The Next Best Thing: Does Jay Scott hold the future of decent store-bought tomatoes in his hands?

A cut above?                                                        Photograph: Bejo Seeds
A cut above? Photograph: Bejo Seeds

In supermarket tomatodom, this is the Holy Grail: a fruit thick-skinned enough to shrug off the insults of modern agribusiness, but still tender at heart and tasting like, well, a tomato. And John “Jay” Scott might have discovered it.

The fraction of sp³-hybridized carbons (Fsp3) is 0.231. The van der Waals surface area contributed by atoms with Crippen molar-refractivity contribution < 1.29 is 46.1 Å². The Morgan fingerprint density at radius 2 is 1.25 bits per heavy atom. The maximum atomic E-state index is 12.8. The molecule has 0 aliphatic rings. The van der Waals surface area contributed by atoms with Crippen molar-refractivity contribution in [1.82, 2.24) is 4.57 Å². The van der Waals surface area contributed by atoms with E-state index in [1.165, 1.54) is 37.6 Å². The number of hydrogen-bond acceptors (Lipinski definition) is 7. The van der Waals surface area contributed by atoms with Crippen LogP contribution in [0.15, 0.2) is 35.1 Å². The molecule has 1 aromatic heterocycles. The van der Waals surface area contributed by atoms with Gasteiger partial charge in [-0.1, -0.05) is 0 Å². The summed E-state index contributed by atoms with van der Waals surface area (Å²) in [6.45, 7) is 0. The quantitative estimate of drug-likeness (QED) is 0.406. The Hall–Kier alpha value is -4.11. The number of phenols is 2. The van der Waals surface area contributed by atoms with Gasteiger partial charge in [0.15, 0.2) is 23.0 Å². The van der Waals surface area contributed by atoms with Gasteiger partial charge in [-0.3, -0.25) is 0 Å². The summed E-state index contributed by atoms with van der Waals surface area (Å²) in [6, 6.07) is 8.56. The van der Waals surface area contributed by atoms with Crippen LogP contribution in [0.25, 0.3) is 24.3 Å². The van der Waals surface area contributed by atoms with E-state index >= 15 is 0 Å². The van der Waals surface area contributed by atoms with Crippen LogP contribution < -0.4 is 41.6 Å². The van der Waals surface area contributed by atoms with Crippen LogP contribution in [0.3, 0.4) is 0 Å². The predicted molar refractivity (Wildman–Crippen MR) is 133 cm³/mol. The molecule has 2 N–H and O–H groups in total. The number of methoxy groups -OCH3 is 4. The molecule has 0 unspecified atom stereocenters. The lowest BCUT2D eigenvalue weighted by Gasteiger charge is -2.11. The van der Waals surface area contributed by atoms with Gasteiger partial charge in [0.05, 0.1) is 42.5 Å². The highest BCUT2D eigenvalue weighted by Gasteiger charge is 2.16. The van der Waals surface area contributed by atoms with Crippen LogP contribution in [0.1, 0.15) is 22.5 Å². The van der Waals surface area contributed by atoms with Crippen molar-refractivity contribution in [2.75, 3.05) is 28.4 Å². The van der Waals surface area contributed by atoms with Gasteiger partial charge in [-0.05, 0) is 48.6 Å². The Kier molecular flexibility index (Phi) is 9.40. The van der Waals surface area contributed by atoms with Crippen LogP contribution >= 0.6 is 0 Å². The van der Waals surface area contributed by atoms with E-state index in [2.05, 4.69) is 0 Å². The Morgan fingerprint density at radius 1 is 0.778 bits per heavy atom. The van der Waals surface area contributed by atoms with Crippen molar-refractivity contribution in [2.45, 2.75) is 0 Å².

Scott is a horticulture professor and tomato breeder at the University of Florida’s Gulf Coast Research and Education  Center outside Tampa. For more than a decade, he has worked to perfect a tomato variety called Tasti-Lee. This spring, Tasti-Lee left the rarefied confines of academic test plots and rigorously monitored consumer-tasting panels to make its way in the competitive hurly-burly of Florida’s $619 million tomato industry. The state produces about half of the fresh tomatoes grown in the United States; between October and June, virtually all fresh, field-grown tomatoes come from Florida. The high-stakes business is littered with once-promising but now-forgotten tomato varieties.        Read the rest of the story in the Washington Post.

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